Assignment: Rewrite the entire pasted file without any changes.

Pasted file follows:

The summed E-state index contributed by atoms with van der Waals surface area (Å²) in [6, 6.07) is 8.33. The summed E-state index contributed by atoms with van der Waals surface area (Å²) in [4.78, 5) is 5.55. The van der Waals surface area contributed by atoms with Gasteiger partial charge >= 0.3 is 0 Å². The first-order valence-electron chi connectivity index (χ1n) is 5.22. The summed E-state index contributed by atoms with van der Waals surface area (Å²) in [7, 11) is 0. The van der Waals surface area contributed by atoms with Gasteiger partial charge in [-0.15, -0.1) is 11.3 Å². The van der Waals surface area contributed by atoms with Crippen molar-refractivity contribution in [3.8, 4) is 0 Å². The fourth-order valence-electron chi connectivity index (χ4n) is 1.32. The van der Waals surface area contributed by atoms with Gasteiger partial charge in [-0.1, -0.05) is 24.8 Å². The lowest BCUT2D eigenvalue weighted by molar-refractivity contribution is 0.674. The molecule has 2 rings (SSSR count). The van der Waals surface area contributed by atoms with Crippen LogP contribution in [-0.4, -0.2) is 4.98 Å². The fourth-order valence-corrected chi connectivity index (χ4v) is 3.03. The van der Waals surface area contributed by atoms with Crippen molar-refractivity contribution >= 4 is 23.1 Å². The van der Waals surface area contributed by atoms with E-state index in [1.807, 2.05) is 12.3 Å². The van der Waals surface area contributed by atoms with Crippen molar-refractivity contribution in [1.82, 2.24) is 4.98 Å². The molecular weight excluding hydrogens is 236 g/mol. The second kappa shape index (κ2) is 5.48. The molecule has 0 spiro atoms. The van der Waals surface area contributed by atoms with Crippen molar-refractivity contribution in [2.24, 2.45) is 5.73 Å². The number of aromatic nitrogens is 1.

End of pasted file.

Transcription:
The summed E-state index contributed by atoms with van der Waals surface area (Å²) in [6, 6.07) is 8.33. The summed E-state index contributed by atoms with van der Waals surface area (Å²) in [4.78, 5) is 5.55. The van der Waals surface area contributed by atoms with Gasteiger partial charge >= 0.3 is 0 Å². The first-order valence-electron chi connectivity index (χ1n) is 5.22. The summed E-state index contributed by atoms with van der Waals surface area (Å²) in [7, 11) is 0. The van der Waals surface area contributed by atoms with Gasteiger partial charge in [-0.15, -0.1) is 11.3 Å². The van der Waals surface area contributed by atoms with Crippen molar-refractivity contribution in [3.8, 4) is 0 Å². The fourth-order valence-electron chi connectivity index (χ4n) is 1.32. The van der Waals surface area contributed by atoms with Gasteiger partial charge in [-0.1, -0.05) is 24.8 Å². The lowest BCUT2D eigenvalue weighted by molar-refractivity contribution is 0.674. The molecule has 2 rings (SSSR count). The van der Waals surface area contributed by atoms with Crippen LogP contribution in [-0.4, -0.2) is 4.98 Å². The fourth-order valence-corrected chi connectivity index (χ4v) is 3.03. The van der Waals surface area contributed by atoms with Crippen molar-refractivity contribution >= 4 is 23.1 Å². The van der Waals surface area contributed by atoms with E-state index in [1.807, 2.05) is 12.3 Å². The van der Waals surface area contributed by atoms with Crippen molar-refractivity contribution in [1.82, 2.24) is 4.98 Å². The molecular weight excluding hydrogens is 236 g/mol. The second kappa shape index (κ2) is 5.48. The molecule has 0 spiro atoms. The van der Waals surface area contributed by atoms with Crippen molar-refractivity contribution in [2.24, 2.45) is 5.73 Å². The number of aromatic nitrogens is 1.